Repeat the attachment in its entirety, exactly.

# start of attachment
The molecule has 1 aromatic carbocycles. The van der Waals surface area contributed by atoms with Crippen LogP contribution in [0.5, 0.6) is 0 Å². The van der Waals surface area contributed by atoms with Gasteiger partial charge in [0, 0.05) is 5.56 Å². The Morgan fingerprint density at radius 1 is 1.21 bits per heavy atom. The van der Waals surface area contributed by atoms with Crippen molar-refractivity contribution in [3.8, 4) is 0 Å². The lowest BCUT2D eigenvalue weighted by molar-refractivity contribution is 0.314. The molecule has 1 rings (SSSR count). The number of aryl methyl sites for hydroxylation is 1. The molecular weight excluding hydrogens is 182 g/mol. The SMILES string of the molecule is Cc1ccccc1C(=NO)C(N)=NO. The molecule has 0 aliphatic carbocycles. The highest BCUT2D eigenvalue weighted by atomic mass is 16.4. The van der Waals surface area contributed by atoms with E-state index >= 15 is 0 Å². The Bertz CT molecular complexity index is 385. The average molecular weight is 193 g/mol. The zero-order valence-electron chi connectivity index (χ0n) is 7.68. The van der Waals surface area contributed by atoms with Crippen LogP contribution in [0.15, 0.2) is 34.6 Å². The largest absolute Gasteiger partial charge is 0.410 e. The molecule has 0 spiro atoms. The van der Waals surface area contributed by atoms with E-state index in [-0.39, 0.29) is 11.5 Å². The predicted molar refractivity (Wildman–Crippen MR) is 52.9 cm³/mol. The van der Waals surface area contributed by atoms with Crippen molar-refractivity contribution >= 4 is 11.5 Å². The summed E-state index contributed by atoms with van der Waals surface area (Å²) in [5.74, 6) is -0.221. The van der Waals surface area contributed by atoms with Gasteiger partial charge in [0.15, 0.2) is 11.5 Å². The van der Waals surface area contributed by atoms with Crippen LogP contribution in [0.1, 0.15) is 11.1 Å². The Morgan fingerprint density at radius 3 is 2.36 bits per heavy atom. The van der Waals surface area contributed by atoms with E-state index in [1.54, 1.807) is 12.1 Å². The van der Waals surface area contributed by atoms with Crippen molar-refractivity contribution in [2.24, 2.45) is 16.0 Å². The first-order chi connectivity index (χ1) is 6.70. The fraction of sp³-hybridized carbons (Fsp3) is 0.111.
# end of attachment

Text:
The molecule has 1 aromatic carbocycles. The van der Waals surface area contributed by atoms with Crippen LogP contribution in [0.5, 0.6) is 0 Å². The van der Waals surface area contributed by atoms with Gasteiger partial charge in [0, 0.05) is 5.56 Å². The Morgan fingerprint density at radius 1 is 1.21 bits per heavy atom. The van der Waals surface area contributed by atoms with Crippen molar-refractivity contribution in [3.8, 4) is 0 Å². The lowest BCUT2D eigenvalue weighted by molar-refractivity contribution is 0.314. The molecule has 1 rings (SSSR count). The number of aryl methyl sites for hydroxylation is 1. The molecular weight excluding hydrogens is 182 g/mol. The SMILES string of the molecule is Cc1ccccc1C(=NO)C(N)=NO. The molecule has 0 aliphatic carbocycles. The highest BCUT2D eigenvalue weighted by atomic mass is 16.4. The van der Waals surface area contributed by atoms with E-state index >= 15 is 0 Å². The Bertz CT molecular complexity index is 385. The average molecular weight is 193 g/mol. The zero-order valence-electron chi connectivity index (χ0n) is 7.68. The van der Waals surface area contributed by atoms with Crippen LogP contribution in [0.15, 0.2) is 34.6 Å². The largest absolute Gasteiger partial charge is 0.410 e. The molecule has 0 spiro atoms. The van der Waals surface area contributed by atoms with E-state index in [-0.39, 0.29) is 11.5 Å². The predicted molar refractivity (Wildman–Crippen MR) is 52.9 cm³/mol. The van der Waals surface area contributed by atoms with Crippen molar-refractivity contribution >= 4 is 11.5 Å². The summed E-state index contributed by atoms with van der Waals surface area (Å²) in [5.74, 6) is -0.221. The van der Waals surface area contributed by atoms with Gasteiger partial charge in [0.15, 0.2) is 11.5 Å². The van der Waals surface area contributed by atoms with Crippen LogP contribution in [0.1, 0.15) is 11.1 Å². The Morgan fingerprint density at radius 3 is 2.36 bits per heavy atom. The van der Waals surface area contributed by atoms with E-state index in [1.54, 1.807) is 12.1 Å². The van der Waals surface area contributed by atoms with Crippen molar-refractivity contribution in [2.24, 2.45) is 16.0 Å². The first-order chi connectivity index (χ1) is 6.70. The fraction of sp³-hybridized carbons (Fsp3) is 0.111.